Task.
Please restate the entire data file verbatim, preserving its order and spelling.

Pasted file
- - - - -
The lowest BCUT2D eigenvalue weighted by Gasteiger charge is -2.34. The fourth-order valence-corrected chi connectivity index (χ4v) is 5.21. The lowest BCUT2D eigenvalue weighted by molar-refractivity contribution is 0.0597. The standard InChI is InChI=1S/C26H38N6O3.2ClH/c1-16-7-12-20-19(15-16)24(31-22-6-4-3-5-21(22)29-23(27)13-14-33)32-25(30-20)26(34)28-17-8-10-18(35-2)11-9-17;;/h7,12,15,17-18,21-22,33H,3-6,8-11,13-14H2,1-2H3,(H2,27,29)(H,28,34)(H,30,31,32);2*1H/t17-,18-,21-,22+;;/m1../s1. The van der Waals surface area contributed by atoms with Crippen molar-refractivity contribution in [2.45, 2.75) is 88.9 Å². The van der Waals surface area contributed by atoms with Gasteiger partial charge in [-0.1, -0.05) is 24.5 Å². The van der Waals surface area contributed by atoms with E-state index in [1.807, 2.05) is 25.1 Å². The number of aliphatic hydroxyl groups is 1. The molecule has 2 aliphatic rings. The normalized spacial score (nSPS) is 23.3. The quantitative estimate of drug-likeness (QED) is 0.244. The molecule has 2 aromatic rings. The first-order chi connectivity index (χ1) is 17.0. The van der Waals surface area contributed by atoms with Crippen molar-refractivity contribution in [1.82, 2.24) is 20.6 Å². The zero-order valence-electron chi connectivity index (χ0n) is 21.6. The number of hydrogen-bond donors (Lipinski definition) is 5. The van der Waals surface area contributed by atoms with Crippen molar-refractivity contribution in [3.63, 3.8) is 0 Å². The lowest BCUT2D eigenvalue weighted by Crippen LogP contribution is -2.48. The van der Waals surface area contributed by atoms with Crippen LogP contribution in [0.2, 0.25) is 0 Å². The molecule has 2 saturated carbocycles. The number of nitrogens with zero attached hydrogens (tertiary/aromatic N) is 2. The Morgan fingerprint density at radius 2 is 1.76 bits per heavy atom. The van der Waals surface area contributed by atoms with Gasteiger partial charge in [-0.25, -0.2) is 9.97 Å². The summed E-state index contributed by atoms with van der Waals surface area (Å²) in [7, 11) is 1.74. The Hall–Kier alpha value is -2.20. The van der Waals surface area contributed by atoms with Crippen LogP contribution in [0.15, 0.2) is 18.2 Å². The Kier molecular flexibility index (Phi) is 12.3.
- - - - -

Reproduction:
The lowest BCUT2D eigenvalue weighted by Gasteiger charge is -2.34. The fourth-order valence-corrected chi connectivity index (χ4v) is 5.21. The lowest BCUT2D eigenvalue weighted by molar-refractivity contribution is 0.0597. The standard InChI is InChI=1S/C26H38N6O3.2ClH/c1-16-7-12-20-19(15-16)24(31-22-6-4-3-5-21(22)29-23(27)13-14-33)32-25(30-20)26(34)28-17-8-10-18(35-2)11-9-17;;/h7,12,15,17-18,21-22,33H,3-6,8-11,13-14H2,1-2H3,(H2,27,29)(H,28,34)(H,30,31,32);2*1H/t17-,18-,21-,22+;;/m1../s1. The van der Waals surface area contributed by atoms with Crippen molar-refractivity contribution in [2.45, 2.75) is 88.9 Å². The van der Waals surface area contributed by atoms with Gasteiger partial charge in [-0.1, -0.05) is 24.5 Å². The van der Waals surface area contributed by atoms with E-state index in [1.807, 2.05) is 25.1 Å². The number of aliphatic hydroxyl groups is 1. The molecule has 2 aliphatic rings. The normalized spacial score (nSPS) is 23.3. The quantitative estimate of drug-likeness (QED) is 0.244. The molecule has 2 aromatic rings. The first-order chi connectivity index (χ1) is 17.0. The van der Waals surface area contributed by atoms with Crippen molar-refractivity contribution in [1.82, 2.24) is 20.6 Å². The zero-order valence-electron chi connectivity index (χ0n) is 21.6. The number of hydrogen-bond donors (Lipinski definition) is 5. The van der Waals surface area contributed by atoms with Crippen molar-refractivity contribution in [3.63, 3.8) is 0 Å². The lowest BCUT2D eigenvalue weighted by Crippen LogP contribution is -2.48. The van der Waals surface area contributed by atoms with Crippen LogP contribution in [0.2, 0.25) is 0 Å². The molecule has 2 saturated carbocycles. The number of nitrogens with zero attached hydrogens (tertiary/aromatic N) is 2. The Morgan fingerprint density at radius 2 is 1.76 bits per heavy atom. The van der Waals surface area contributed by atoms with Gasteiger partial charge in [-0.25, -0.2) is 9.97 Å². The summed E-state index contributed by atoms with van der Waals surface area (Å²) in [7, 11) is 1.74. The Hall–Kier alpha value is -2.20. The van der Waals surface area contributed by atoms with Crippen LogP contribution in [0.15, 0.2) is 18.2 Å². The Kier molecular flexibility index (Phi) is 12.3.